I’ve been the pastor of a Baptist church for almost 40 years and I love it. Sure, there are moments when you want to pull your hair out and other moments when you pray to God to let you do anything rather than try to lead a bunch of Baptists who, most of the time, don’t want to be led at all.
But there are moments no one else sees — moments of miracle and courage that bring tears to your eyes even years later when you think about that moment. For me, real-life change, real differences, and real impacts are made at the local church level. I know others may have a different opinion, but for me, the best place to see what God is really up to is the local church.
As you can imagine, I read a lot of books about local church ministry. I’ve been to a lot of conferences about local church ministry. I’ve sat in meetings about how to write a vision statement and layout annual strategies. I’ve sat in more stewardship seminars than I can count. I read countless volumes on leadership and how to write sermons that change people’s lives.
In their way, they serve their purpose. Things do work better in an organizationally aligned church.
But something is missing. Something I’ve noticed in the most successful pastors I’ve known. Over my career, I’ve had the privilege of sitting down with some of the most well-known pastors of our time. If I listed their names, you’d recognize most of them — and you’d wonder why I’m not a better pastor if I have learned from all of these experts (but that’s another story).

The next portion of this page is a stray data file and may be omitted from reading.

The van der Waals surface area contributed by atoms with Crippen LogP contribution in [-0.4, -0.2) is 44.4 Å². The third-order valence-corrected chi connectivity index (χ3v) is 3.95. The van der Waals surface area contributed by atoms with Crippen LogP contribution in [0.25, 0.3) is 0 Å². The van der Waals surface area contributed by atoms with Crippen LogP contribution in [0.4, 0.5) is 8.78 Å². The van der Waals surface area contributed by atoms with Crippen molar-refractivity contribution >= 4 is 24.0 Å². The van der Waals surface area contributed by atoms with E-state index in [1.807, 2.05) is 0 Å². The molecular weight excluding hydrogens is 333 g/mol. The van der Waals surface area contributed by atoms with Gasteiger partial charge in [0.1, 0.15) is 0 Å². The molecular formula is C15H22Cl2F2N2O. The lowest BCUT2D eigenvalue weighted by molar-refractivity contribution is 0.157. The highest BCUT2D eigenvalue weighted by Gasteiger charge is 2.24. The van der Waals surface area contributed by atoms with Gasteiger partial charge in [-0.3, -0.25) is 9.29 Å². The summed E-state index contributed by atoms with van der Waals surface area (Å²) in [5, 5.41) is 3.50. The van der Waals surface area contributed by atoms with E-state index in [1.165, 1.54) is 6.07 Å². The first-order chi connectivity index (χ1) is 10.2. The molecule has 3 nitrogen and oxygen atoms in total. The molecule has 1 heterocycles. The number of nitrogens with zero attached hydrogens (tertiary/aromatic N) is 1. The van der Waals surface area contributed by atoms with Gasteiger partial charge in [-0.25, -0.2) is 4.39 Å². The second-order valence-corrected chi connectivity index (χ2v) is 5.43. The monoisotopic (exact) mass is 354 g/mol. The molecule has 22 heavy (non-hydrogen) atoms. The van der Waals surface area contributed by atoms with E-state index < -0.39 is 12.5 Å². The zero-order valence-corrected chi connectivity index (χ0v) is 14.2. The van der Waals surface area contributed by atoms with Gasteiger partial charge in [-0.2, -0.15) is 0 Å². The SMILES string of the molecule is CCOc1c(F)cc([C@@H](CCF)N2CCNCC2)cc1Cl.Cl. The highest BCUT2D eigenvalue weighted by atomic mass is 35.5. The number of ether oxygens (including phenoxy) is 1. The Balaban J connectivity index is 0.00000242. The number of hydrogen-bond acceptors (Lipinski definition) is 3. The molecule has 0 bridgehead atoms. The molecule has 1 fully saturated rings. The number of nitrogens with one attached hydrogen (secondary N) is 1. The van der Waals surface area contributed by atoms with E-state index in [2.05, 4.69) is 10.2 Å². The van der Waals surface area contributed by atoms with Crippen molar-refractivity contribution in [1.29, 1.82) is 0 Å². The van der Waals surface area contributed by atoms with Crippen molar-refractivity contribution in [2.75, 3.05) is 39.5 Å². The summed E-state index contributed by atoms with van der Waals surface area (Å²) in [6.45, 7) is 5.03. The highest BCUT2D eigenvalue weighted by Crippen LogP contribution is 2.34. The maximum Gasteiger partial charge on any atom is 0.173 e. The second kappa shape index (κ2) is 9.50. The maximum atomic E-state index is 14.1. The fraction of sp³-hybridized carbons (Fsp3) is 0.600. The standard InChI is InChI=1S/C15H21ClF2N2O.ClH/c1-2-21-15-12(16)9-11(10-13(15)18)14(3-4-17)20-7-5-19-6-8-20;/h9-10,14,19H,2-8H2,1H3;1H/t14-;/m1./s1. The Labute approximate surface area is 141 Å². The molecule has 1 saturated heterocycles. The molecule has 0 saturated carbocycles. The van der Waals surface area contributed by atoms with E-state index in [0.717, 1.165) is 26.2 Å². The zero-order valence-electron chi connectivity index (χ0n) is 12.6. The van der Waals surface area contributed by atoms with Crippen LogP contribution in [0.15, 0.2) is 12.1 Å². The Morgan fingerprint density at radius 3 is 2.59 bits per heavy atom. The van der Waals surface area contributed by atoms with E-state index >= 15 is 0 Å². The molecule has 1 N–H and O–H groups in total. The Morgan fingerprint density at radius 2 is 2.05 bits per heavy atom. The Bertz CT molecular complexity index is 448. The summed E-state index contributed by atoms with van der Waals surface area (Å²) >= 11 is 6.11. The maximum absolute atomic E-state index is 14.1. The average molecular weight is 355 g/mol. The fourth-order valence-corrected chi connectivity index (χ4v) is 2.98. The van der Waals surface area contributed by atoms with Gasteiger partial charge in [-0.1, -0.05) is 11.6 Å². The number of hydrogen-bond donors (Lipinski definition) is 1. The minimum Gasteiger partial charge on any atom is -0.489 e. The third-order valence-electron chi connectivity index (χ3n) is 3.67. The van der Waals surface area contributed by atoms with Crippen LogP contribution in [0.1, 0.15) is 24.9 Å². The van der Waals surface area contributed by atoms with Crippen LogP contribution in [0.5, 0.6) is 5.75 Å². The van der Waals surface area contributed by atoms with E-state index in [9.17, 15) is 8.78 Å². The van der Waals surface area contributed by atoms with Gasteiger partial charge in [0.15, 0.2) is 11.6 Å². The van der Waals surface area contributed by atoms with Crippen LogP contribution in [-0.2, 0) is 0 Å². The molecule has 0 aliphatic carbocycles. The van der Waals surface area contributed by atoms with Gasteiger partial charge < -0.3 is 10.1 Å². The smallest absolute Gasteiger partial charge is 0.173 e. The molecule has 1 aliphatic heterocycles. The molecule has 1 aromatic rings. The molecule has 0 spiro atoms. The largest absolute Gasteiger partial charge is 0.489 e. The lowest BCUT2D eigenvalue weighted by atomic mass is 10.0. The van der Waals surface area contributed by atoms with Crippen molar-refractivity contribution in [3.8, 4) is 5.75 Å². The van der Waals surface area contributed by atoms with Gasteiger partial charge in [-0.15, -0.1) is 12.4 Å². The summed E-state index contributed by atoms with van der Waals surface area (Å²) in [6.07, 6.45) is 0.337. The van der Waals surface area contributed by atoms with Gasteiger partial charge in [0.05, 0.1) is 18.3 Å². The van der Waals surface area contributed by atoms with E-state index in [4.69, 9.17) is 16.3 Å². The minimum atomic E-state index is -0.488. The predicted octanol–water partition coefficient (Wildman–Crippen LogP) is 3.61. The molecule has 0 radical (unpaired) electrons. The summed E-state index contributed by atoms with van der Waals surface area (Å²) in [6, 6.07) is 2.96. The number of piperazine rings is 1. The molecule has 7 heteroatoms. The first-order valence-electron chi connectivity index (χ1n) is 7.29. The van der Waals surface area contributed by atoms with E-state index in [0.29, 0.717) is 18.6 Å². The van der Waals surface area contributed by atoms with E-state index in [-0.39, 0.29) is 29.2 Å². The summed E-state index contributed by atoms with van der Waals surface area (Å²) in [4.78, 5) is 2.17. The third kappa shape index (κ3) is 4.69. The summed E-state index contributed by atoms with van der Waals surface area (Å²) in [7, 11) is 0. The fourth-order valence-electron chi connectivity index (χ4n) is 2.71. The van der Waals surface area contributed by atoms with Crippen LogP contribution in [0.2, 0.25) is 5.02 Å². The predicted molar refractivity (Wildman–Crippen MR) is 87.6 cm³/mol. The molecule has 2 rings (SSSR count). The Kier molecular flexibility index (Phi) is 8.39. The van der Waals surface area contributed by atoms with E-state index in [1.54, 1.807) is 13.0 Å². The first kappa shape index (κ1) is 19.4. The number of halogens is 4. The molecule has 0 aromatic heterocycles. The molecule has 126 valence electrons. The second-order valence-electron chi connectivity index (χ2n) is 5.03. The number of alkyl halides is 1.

Some of these pastors were great preachers. Some of them were, well, calling them the average would be a compliment. Some of them were creative ecclesiastical entrepreneurs and they devised ingenious ways to engage their communities. Each of them had their strengths. Each of them had their weaknesses.
But here’s the one thing that all of them had in common — they loved their churches fiercely. They knew their people. They prayed for their people. They wept over their people. They could see what their church could be if they could only convince them to take one more step. They were constantly burdened by the gap between where their people were and where their people could be.
And these congregations knew how much their pastors loved them. Because of this, their congregations trusted them and gave them freedom of leadership few people ever attained. These churches knew, right or wrong, their pastor’s decisions were always made with their best interests at heart.
I’ve never seen a leadership book that would ask the pastor of a local church this simple question, “Do you love your people?”
As far as I can tell, this is the only question that matters. Not the sermons, not the strategies, but simply this, “do you love your flock the same way the Shepherd does?”
Our people have grown tired of slick presentations. They have been abused by the egocentric plans of pastors who wanted to “grow the church.” Most of our churches are scattered and confused, like the people Jesus saw when He asked His disciples to pray the Lord of the Harvest to send workers to His field.
And the Shepherd is looking for those who’ll love His flocks the same way He does. It’s the most important requirement of leadership.